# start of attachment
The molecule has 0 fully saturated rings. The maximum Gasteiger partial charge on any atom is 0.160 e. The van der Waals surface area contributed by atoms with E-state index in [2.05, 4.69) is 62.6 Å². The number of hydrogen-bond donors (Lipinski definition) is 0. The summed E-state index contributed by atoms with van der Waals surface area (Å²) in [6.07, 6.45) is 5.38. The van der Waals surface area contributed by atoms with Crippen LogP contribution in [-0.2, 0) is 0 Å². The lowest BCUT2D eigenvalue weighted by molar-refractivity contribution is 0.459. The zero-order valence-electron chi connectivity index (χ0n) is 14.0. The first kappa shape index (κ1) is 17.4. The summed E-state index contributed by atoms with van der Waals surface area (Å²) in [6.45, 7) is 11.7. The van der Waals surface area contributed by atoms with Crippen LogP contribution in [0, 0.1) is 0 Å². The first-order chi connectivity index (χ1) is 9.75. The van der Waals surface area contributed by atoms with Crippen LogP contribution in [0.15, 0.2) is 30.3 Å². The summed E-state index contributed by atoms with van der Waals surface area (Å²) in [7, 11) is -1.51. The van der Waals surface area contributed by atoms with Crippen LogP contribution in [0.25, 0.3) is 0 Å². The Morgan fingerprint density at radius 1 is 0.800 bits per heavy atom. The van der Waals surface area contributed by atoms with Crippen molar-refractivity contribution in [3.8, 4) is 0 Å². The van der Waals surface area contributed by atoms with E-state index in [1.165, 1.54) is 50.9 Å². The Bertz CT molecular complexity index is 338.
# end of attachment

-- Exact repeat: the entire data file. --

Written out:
The molecule has 0 fully saturated rings. The maximum Gasteiger partial charge on any atom is 0.160 e. The van der Waals surface area contributed by atoms with E-state index in [2.05, 4.69) is 62.6 Å². The number of hydrogen-bond donors (Lipinski definition) is 0. The summed E-state index contributed by atoms with van der Waals surface area (Å²) in [6.07, 6.45) is 5.38. The van der Waals surface area contributed by atoms with Crippen LogP contribution in [-0.2, 0) is 0 Å². The lowest BCUT2D eigenvalue weighted by molar-refractivity contribution is 0.459. The zero-order valence-electron chi connectivity index (χ0n) is 14.0. The first kappa shape index (κ1) is 17.4. The summed E-state index contributed by atoms with van der Waals surface area (Å²) in [6.45, 7) is 11.7. The van der Waals surface area contributed by atoms with Crippen LogP contribution in [0, 0.1) is 0 Å². The first-order chi connectivity index (χ1) is 9.75. The van der Waals surface area contributed by atoms with Crippen LogP contribution in [0.15, 0.2) is 30.3 Å². The summed E-state index contributed by atoms with van der Waals surface area (Å²) in [7, 11) is -1.51. The van der Waals surface area contributed by atoms with Crippen LogP contribution in [0.25, 0.3) is 0 Å². The Morgan fingerprint density at radius 1 is 0.800 bits per heavy atom. The van der Waals surface area contributed by atoms with Crippen molar-refractivity contribution in [3.8, 4) is 0 Å². The van der Waals surface area contributed by atoms with E-state index in [1.165, 1.54) is 50.9 Å². The Bertz CT molecular complexity index is 338.